[*Note:  In contrast to other countries, local jurisdictions in Japan do have a role in decisions on nuclear power plant operations--and other industrial or infrastructure-related activities--in their areas.  Therefore, this type of vote could have an impact in areas of Japan that host nuclear power plants.]


Friday, February 7, 2014

Nuclear Power and Earthquakes:

A Contribution to the Dialogue

When I studied nuclear engineering in grad school, I thought that nuclear power was an intersection between different science and engineering disciplines--nuclear, mechanical, chemical, electrical, systems, etc.

At the time, that scope seemed plenty broad to me.  Little did I realize that, over the years, I would find my work affected by international and domestic politics, the electricity market, regulation of all types, public perception of risk, and a variety of other external factors.  While I can't claim to have become an expert in all of these areas, I have tried to develop at least a rudimentary understanding, and I do try to keep up with the news.

Therefore, I was very pleased to get a message from Woody Epstein providing me with a recent article he co-authored on an analysis of active faults and nuclear power plants.  Earthquakes, of course, are yet another external factor that is important to nuclear power.

Woody lives and works in Japan and has been active on a number of risk assessment issues.   The paper he sent me, which is entitled Active Faults and Nuclear Power Plants, was co-authored by Neil Chapman (MCM Switzerland), Kelvin Berryman (GNS Science, New Zealand), Woody Epstein (Lloyd’s Register, Japan) and Hideki Kawamura (Obayashi Corporation, Japan).  (This is a submission version of a paper for  Eos Transactions, American Geophysical Union.  That version indicates two additional authors, Pilar Villamor and Lloyd Cluff.)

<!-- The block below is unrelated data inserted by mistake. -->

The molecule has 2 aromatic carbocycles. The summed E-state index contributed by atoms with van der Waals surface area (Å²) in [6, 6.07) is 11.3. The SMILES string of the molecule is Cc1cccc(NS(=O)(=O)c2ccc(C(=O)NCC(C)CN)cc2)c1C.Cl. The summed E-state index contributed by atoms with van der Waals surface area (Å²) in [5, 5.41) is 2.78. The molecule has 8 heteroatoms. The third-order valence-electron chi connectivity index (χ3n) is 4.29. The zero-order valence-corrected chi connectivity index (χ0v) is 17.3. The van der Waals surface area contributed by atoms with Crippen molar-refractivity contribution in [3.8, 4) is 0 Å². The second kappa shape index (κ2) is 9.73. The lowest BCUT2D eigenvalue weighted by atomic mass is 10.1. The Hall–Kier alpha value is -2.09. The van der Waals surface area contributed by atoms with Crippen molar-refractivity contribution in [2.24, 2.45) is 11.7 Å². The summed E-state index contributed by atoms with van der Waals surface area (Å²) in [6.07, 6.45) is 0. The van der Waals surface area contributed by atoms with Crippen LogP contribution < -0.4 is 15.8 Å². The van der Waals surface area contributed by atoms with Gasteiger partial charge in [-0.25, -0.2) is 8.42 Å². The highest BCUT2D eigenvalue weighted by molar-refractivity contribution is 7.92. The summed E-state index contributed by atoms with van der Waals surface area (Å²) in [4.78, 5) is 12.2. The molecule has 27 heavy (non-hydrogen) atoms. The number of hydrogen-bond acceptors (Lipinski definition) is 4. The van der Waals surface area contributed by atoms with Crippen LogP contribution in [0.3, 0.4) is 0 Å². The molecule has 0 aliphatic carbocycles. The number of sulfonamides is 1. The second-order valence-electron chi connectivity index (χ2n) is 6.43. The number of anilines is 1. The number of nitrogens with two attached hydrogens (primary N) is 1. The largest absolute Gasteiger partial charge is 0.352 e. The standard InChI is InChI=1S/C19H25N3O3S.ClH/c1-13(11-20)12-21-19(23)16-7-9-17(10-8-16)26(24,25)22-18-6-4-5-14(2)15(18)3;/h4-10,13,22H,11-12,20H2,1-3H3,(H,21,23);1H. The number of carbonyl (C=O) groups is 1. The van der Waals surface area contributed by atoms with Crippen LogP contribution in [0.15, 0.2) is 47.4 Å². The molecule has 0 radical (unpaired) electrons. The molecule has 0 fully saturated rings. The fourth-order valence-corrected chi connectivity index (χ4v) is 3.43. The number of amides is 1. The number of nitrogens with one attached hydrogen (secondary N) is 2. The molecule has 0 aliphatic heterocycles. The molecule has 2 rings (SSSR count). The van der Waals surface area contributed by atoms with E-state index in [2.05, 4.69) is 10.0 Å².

Although the title is generic, the article primarily covers the geology and seismic vulnerability of the site of the Tsuruga Nuclear Power Plant.  For me, it provided a very useful and understandable tutorial of how a major fault is analyzed to determine when it was last active and what other considerations are important.  Understanding such arguments is critical to understanding the discussions now underway in Japan that underlie the decisions on whether some of the currently closed nuclear power plants will be permitted to restart. 

In the case of Tsuruga, the paper briefly walks the reader through the steps that lead to the conclusion that the Japan Atomic Power Company (JAPC) was correct when it determined that there was no evidence of movement at the site in the last 120,000-130,000 years.  The paper also briefly addresses other issues, such as the presence of smaller faults.  And although the authors don't go into specific detail, they do note that the earthquake issue should not be viewed as a simple "guilty or not guilty" issue.  Likewise, they point out that, where active faults are found nearby, there can be consideration of whether and how the risk can be mitigated. 

Japan, of course, is not the only country that faces serious seismic concerns.  Therefore, at least some of the discussion in this paper may be useful to understanding the situation elsewhere as well.  Of course, we must keep in mind that different locations around the globe have very different geologic and seismic characteristics.  Furthermore, the authors point out that different countries have different definitions of "active faults."  Nevertheless, for those of us who struggle to understand the basis for some of the discussion going on in Japan, this paper makes a useful start.

Thus, Woody and his colleagues have not only contributed to the analysis of the particular situation at Tsuruga, but they have produced an assessment that can help more of us become familiar with the issues involved.  While one paper can't turn a nuclear engineer into a seismologist, I certainly think it will help me understand better the reports I am hearing from Japan on their seismic assessments, as well as reports I may hear from elsewhere.